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Iniguez L.,International Center for Agricultural Research in Dry Areas | Mueller J.P.,Instituto Nacional de Tecnologia Agropecuaria | Ombayev A.,Kazakh Research Institute of Livestock and Forage Production | Aryngaziyev S.,Kazakh Research Institute of Livestock and Forage Production | And 4 more authors.
Small Ruminant Research | Year: 2014

To generate information on Central Asian camel fiber quality, fiber samples of 712 camels from Kazakhstan and Uzbekistan were characterized. Fixed effects involved geographical location, animal age, sex, coat color and species. Camel species are Bactrians (Camelus bactrianus), dromedaries (Camelus dromedarius) and crosses between both species, hereafter referred as hybrids. Fiber traits included clean fine fiber yield (CY), mean fine fiber diameter (MFD), mean fine fiber diameter coefficient of variation (MFD CV), fine fiber curvature (Curv) and fine fiber staple length (SL). The arithmetic averages of CY, MFD, MFD CV, Curv and SL were respectively 37.3%, 18.0. μm, 30.6%, 87.7. °/mm and 46.0. mm for Bactrians; 29.1%, 21.2. μm, 30.3%, 78.2. °/mm and 52.7. mm for dromedaries; and 42.7%, 17.9. μm, 29.5%, 89.9. °/mm and 47.2. mm for hybrids. Significant age by species interaction was detected for all traits. Overall, Bactrian camels had higher CY, lower MFD, higher Curv and lower SL than dromedaries (P<. 0.05). The geographical locations significantly differentiated CY and Curv but not the other traits; thus, for the locations studied little could be gained by looking into location variability when planning genetic improvement programs. There were no significant sex differences for all the studied traits, whereas significant differences due to the color of the coat were found only for Curv. The residual phenotypic correlations among CY, MFD and Curv were all high and would be favorable for selection purposes. Likewise, the residual phenotypic correlations between each of these variables with SL would be unfavorable if selection targets an increased SL. The study detected heterogeneity for most fiber quality traits, suggesting that a base is in place for fiber quality improvement. © 2013 Elsevier B.V. Source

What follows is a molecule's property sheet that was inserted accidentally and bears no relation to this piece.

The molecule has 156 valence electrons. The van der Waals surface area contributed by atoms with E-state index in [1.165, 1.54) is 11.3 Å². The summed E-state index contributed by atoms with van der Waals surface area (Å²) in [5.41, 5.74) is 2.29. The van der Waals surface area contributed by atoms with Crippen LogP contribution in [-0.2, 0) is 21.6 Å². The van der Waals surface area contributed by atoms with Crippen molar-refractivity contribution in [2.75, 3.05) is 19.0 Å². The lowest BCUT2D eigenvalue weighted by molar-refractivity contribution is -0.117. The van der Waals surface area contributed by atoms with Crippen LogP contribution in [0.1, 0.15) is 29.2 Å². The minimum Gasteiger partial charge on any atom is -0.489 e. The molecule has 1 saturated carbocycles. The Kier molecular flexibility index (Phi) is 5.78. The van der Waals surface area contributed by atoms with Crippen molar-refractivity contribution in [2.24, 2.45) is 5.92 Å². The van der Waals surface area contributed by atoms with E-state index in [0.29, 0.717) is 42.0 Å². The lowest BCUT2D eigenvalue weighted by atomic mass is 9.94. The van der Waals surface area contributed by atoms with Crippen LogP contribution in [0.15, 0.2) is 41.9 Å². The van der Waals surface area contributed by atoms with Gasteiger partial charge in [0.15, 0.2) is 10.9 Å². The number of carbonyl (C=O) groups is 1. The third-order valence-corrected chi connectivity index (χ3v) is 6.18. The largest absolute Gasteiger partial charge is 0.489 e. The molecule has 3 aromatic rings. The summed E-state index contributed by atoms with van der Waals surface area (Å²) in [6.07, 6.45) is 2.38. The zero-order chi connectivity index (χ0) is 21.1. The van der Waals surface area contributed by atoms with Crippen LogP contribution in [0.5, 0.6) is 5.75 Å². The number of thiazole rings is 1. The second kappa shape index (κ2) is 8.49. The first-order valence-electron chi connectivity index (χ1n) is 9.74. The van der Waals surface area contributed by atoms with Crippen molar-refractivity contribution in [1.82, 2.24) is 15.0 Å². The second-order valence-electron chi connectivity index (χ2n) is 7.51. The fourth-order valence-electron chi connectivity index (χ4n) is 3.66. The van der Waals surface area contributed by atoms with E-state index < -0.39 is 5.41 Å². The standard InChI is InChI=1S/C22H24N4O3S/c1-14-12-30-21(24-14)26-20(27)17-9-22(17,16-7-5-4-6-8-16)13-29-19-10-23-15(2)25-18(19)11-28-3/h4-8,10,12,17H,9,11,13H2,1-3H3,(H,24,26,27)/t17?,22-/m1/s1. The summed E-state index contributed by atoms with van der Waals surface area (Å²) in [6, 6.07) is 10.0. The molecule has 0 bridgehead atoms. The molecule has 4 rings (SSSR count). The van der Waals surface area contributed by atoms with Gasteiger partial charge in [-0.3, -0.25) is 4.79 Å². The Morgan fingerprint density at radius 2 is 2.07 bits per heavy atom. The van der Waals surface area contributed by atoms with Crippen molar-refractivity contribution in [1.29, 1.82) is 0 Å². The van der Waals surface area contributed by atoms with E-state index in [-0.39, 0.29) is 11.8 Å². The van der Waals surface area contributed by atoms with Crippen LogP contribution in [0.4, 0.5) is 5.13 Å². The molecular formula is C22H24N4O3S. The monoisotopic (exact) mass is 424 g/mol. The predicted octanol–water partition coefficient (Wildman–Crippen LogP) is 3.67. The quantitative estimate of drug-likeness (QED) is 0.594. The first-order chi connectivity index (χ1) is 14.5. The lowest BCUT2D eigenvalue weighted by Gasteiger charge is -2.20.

Iniguez L.,International Center for Agricultural Research in Dry Areas | Mueller J.P.,Instituto Nacional de Tecnologia Agropecuaria | Ombayev A.,Kazakh Research Institute of Livestock and Forage Production | Aryngaziyev S.,Kazakh Research Institute of Livestock and Forage Production | And 5 more authors.
Small Ruminant Research | Year: 2014

To generate information on animal fiber quality traits in Central Asia, as a prelude to genetic improvement, fiber samples of 495 cashmere goats from Kazakhstan and Uzbekistan, and 448 mohair goats from these two countries and Kyrgyzstan were characterized. Fixed effects involved location (geographical), animal age and coat color. Fiber traits included greasy down yield for cashmere (GDY, %) and clean yield (CY, %) for mohair; mean down diameter (MDD, μm) for cashmere and mean fiber diameter (MFD, μm) for mohair; coefficient of variation (CV, %) associated with MFD or MDD; comfort factor (CF, %); fiber curvature (Curv,°/mm) and staple length (SL, mm). Percentages of med, kemp and total medullation (TM) were also obtained for mohair samples. Residual phenotypic correlations between traits were calculated. Cashmere GDY, MDD, CV, CF, Curv and SL averaged respectively 26.8. ±. 0.6%, 17.2. ±. 0.1. μm, 21.0. ±. 0.2%, 98.9. ±. 0.2% 69.7. ±. 0.5°/mm and 29.4. ±. 0.7. mm. Location was a significant differentiating factor for all cashmere traits. Significant GDY decrease and MDD increase was observed with age. The SL was highly correlated with GDY, MDD and CF (0.63, 0.65 and -0.64, respectively), and so was GDY with MDD (0.78). Mohair CY, MFD, CV, CF, Curv and SL averaged respectively 76.7. ±. 0.3%, 29.3. ±. 0.2. μm, 29.5. ±. 0.2%, 60.5. ±. 1.0%, 48.5. ±. 0.2°/mm, and 176.9. ±. 1.9. mm, whereas med, kemp and TM averaged respectively 5.7. ±. 0.3, 5.5. ±. 0.3 and 11.2. ±. 0.6%. Significant location differences were found for mohair CY, MFD, CF, Curv, SL, kemp and TM, along with a significant MFD increase and CF decrease with age. All variables, except CY, differentiated according to coat colors. CY was highly correlated with MFD (0.70), SL (0.80), CF (-0.72), Curv (-0.81) and kemp (-0.70). The mohair MFD was also highly correlated with CF (-0.99), Curv (-0.81), SL (0.70) and FM (0.64). The study detected important variability for fiber quality traits in view of (1) heterogeneity for all studied cashmere traits, except for CF, and in all studied mohair traits, and (2) significant location differences for most important quality traits in cashmere and mohair. This suggests that a good base for fiber quality improvement is in place in the region. © 2014 Elsevier B.V. Source

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